After a brief lunch at Upper Cramer Lake, we started making our way up to the Cramer Divide (9500 ft). The trail in this section consists of a series of switchbacks through large fields of talus. The view from the top of the Cramer Divide was again spectacular with the Cramer Lake basin to the northeast and Hidden Lake to the south. We met a large group at the top of the divide who were out for an extended trip through the Sawtooths. It’s great to see young people getting exposed to the outdoors.
Upper Cramer Lake
Cramer Lakes Basin as seen from the Cramer Divide
Looking east from the Cramer Divide
Looking west from the Cramer Divide
The trail now led us down past Hidden Lake, to the South Fork of the Payette River, and ultimately to Edna Lake (8404 ft).
It was still early in the afternoon so we decided to keep going. We were unsure how far we could make it but we decided to head toward Ardeth Lake (8228 ft) which can be accessed via a small pass near Summit Lake (8866 ft). The group that we met on the Cramer Divide had recommended Summit Lake as an excellent camp site and they were correct. It was beautiful and had a number of great levels spots. Once again, we decided to keep going.
Upon reaching Ardeth Lake we were unable to find a suitable camp site and the bugs starting to make themselves known. As such, we decided to head on to Spangle Lake. To reach it, however, we would have to climb yet another small pass (8952 ft) and then descend to Spangle Lake (8585 ft). We reached Spangle around 6pm. It was a long day, travelling more than 20 miles over multiple mountain passes.
The plan for our final day was a cross country adventure over a high mountain saddle connecting the Flytrip Creek basin with the Upper Alpine Creek basin. To get there, we followed the trail alongside the Middle Fork of the Boise River until we reached the junction with the unmaintained Flytrip Creek trail (~7520ft).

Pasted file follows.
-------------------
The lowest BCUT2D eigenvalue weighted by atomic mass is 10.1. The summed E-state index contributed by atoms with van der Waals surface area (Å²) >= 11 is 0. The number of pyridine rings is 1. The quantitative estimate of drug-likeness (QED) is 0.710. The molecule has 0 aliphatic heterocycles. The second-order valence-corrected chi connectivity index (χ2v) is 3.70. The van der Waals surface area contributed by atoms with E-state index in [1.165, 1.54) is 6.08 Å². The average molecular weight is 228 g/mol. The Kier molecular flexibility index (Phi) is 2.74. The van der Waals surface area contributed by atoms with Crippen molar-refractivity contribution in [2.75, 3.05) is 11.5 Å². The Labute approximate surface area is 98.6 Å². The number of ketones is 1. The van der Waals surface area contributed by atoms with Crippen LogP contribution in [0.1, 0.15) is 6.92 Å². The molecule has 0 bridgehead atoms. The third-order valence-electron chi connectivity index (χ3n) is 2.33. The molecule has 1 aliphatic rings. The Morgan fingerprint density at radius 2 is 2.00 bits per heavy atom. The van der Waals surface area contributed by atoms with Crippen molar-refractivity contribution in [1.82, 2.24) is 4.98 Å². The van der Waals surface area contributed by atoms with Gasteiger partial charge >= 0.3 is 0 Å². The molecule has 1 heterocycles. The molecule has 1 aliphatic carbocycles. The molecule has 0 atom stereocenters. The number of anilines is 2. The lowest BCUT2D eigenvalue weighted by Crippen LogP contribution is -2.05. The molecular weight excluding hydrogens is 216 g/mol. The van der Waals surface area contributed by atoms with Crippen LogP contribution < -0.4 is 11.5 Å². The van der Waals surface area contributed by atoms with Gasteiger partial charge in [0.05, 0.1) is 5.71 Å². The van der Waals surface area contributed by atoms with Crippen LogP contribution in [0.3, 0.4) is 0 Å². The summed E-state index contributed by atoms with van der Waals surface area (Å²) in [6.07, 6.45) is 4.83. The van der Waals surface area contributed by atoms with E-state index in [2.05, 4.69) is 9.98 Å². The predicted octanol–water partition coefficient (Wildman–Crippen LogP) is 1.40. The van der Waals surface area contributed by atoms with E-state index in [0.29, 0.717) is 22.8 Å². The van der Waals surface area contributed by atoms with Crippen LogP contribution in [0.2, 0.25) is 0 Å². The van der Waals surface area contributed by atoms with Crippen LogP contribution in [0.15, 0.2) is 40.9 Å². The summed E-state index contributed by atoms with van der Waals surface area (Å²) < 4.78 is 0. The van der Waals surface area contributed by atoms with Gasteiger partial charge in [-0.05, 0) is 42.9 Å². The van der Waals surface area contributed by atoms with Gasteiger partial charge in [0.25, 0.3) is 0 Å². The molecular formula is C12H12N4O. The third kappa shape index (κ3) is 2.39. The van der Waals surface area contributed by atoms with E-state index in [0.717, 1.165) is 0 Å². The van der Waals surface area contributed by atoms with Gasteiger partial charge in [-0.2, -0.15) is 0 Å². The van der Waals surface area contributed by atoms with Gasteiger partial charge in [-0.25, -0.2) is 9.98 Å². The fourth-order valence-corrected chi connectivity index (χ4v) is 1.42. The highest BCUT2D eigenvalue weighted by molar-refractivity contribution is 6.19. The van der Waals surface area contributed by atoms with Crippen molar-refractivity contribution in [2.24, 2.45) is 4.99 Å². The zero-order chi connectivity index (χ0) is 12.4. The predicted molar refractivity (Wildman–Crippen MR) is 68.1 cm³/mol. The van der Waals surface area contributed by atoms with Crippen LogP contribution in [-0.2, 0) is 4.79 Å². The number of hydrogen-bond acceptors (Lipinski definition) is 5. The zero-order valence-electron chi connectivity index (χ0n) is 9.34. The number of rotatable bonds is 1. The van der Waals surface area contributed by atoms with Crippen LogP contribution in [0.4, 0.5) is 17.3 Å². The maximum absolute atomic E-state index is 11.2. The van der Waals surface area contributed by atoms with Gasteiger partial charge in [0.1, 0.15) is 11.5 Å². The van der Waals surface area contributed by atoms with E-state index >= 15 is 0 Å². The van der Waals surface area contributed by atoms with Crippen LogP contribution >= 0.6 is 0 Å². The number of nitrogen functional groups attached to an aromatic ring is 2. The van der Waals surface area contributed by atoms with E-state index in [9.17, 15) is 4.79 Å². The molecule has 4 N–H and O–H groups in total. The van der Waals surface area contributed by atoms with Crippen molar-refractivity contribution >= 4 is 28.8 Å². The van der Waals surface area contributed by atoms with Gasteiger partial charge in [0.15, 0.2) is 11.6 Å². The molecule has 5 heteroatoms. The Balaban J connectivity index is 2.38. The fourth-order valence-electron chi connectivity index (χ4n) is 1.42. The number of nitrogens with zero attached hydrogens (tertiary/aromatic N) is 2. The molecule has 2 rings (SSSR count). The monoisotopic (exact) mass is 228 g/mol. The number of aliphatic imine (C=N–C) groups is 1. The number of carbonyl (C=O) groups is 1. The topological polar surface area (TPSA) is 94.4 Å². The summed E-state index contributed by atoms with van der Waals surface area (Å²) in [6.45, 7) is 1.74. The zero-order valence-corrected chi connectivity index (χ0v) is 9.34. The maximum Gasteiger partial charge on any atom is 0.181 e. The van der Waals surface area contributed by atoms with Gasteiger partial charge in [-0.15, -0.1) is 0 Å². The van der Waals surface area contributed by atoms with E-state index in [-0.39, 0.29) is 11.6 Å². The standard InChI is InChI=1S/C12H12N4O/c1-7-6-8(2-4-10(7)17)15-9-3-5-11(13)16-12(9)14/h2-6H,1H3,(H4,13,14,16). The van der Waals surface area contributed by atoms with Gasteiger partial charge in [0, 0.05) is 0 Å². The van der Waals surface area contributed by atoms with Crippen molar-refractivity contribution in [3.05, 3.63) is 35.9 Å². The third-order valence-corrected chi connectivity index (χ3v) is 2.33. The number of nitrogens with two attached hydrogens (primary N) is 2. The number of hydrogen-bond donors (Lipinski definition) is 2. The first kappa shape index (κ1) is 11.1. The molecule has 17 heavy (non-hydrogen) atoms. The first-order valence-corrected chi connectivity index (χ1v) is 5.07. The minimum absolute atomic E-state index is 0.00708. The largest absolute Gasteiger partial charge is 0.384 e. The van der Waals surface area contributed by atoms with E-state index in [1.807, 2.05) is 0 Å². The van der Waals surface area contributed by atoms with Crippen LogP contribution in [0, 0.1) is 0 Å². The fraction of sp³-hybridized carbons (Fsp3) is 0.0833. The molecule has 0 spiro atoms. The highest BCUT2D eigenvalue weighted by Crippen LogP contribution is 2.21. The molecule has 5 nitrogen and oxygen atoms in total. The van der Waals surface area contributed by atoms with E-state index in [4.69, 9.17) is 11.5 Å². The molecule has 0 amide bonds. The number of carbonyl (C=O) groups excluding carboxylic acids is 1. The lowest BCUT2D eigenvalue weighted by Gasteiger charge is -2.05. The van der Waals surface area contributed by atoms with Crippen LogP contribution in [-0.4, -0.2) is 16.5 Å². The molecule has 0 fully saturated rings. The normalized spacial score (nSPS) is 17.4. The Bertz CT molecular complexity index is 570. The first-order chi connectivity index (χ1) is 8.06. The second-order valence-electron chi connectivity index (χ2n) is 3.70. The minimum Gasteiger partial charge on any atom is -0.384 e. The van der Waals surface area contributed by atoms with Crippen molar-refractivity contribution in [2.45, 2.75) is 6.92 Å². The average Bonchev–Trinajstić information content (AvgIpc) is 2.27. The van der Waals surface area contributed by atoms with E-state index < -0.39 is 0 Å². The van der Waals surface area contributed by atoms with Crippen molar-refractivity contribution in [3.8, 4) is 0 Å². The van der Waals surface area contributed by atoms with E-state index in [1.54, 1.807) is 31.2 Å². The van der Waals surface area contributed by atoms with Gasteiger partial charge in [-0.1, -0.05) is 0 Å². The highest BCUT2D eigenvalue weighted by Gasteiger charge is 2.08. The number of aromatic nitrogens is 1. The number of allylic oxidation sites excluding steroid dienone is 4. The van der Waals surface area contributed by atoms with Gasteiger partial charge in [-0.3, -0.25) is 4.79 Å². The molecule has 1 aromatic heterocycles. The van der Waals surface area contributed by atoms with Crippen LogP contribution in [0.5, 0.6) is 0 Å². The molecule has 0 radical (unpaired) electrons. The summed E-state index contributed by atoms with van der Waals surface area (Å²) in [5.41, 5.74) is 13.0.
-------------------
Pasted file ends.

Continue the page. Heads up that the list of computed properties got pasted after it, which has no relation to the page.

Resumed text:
Trail alongside the Middle Fork of the Boise River
View from the trail leading to Flytrip Creek
The junction itself, was easy to find. The Flytrip Creek trail, however, was definitely not maintained and required considerable rerouting as we crossed numerous down trees along the way. We followed the trail up and into the basin until it ended near Camp Lake (~8510 ft).
Camp Lake in the Flytrip Creek Basin
We then turned east toward the saddle (~9540) connecting Snowyside Peak (10651 ft) and an unnamed peak (~9900 ft) to the southwest. This portion of the route was cross-country but was fairly easy as we tried to follow the natural contour as much as possible.
Heart Lake in the Flytrip Creek Basin
The final 800 ft or so of elevation gain was a classic Class 2 talus scramble. The talus ranged from refrigerator size to small loose rock the further up the ridge. Overall, it was a fun change of pace from the trail walking that we had done the two previous days.
After reaching the saddle, we had incredible views of the Upper Alpine Creek basin to the south and the Flytrip Creek basin to the north. Knowing that we were probably the only two people in the area made it even more special.
Flytrip Basin from the Snowyside Saddle
Upper Alpine Creek Basin from Snowyside Saddle
The descent from the saddle into the Upper Alpine Creek basin and Lake 9167 was straightforward. The Upper basin is dotted with numerous small alpine lakes and surrounded with spectacular ridgelines on three sides.
Lake 9167 in Upper Alpine Creek Basin
Route finding from Lake 9167 to Lake 8523, however, was less so, as there was no obvious path through the undulating terrain. We finally made it, however. Once beyond this point, we discovered a very lightly used path that paralleled a small creek down to Alpine Creek and the Alpine Creek trail. The final few miles of the trip were along the Alpine Creek which leads to the Alpine Creek Trailhead (7096 ft) and Alturas Lake about a mile further on.
Alpine Creek Trailhead
Overall, this was a wonderful trip. The Sawtooths contain scenery that rivals anything that I’ve seen in my many adventures throughout the Sierras. Highly recommended.